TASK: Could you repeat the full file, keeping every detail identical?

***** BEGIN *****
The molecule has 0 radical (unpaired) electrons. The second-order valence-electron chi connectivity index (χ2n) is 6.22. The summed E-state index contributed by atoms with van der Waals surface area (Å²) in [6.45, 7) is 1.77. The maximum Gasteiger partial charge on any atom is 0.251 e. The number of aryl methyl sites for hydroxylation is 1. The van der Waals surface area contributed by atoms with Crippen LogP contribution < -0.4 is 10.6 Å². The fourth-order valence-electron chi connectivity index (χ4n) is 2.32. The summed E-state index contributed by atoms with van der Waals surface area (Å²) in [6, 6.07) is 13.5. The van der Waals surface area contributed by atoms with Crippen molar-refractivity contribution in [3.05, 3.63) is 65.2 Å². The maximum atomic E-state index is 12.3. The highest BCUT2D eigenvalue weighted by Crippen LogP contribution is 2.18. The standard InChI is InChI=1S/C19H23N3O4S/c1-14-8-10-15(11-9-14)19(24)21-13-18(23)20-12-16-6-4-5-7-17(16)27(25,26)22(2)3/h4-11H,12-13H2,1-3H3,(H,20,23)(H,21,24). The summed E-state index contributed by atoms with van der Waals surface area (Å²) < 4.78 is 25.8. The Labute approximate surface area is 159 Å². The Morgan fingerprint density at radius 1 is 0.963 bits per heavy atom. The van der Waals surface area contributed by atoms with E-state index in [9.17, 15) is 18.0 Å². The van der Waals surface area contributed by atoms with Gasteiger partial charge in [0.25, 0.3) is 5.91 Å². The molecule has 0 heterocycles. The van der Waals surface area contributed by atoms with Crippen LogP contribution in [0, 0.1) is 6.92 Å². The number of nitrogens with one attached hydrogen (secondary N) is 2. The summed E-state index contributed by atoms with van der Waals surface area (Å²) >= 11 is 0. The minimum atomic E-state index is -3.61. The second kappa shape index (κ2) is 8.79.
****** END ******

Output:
The molecule has 0 radical (unpaired) electrons. The second-order valence-electron chi connectivity index (χ2n) is 6.22. The summed E-state index contributed by atoms with van der Waals surface area (Å²) in [6.45, 7) is 1.77. The maximum Gasteiger partial charge on any atom is 0.251 e. The number of aryl methyl sites for hydroxylation is 1. The van der Waals surface area contributed by atoms with Crippen LogP contribution < -0.4 is 10.6 Å². The fourth-order valence-electron chi connectivity index (χ4n) is 2.32. The summed E-state index contributed by atoms with van der Waals surface area (Å²) in [6, 6.07) is 13.5. The van der Waals surface area contributed by atoms with Crippen molar-refractivity contribution in [3.05, 3.63) is 65.2 Å². The maximum atomic E-state index is 12.3. The highest BCUT2D eigenvalue weighted by Crippen LogP contribution is 2.18. The standard InChI is InChI=1S/C19H23N3O4S/c1-14-8-10-15(11-9-14)19(24)21-13-18(23)20-12-16-6-4-5-7-17(16)27(25,26)22(2)3/h4-11H,12-13H2,1-3H3,(H,20,23)(H,21,24). The summed E-state index contributed by atoms with van der Waals surface area (Å²) < 4.78 is 25.8. The Labute approximate surface area is 159 Å². The Morgan fingerprint density at radius 1 is 0.963 bits per heavy atom. The van der Waals surface area contributed by atoms with E-state index in [9.17, 15) is 18.0 Å². The van der Waals surface area contributed by atoms with Gasteiger partial charge in [0.25, 0.3) is 5.91 Å². The molecule has 0 heterocycles. The van der Waals surface area contributed by atoms with Crippen LogP contribution in [0, 0.1) is 6.92 Å². The number of nitrogens with one attached hydrogen (secondary N) is 2. The summed E-state index contributed by atoms with van der Waals surface area (Å²) >= 11 is 0. The minimum atomic E-state index is -3.61. The second kappa shape index (κ2) is 8.79.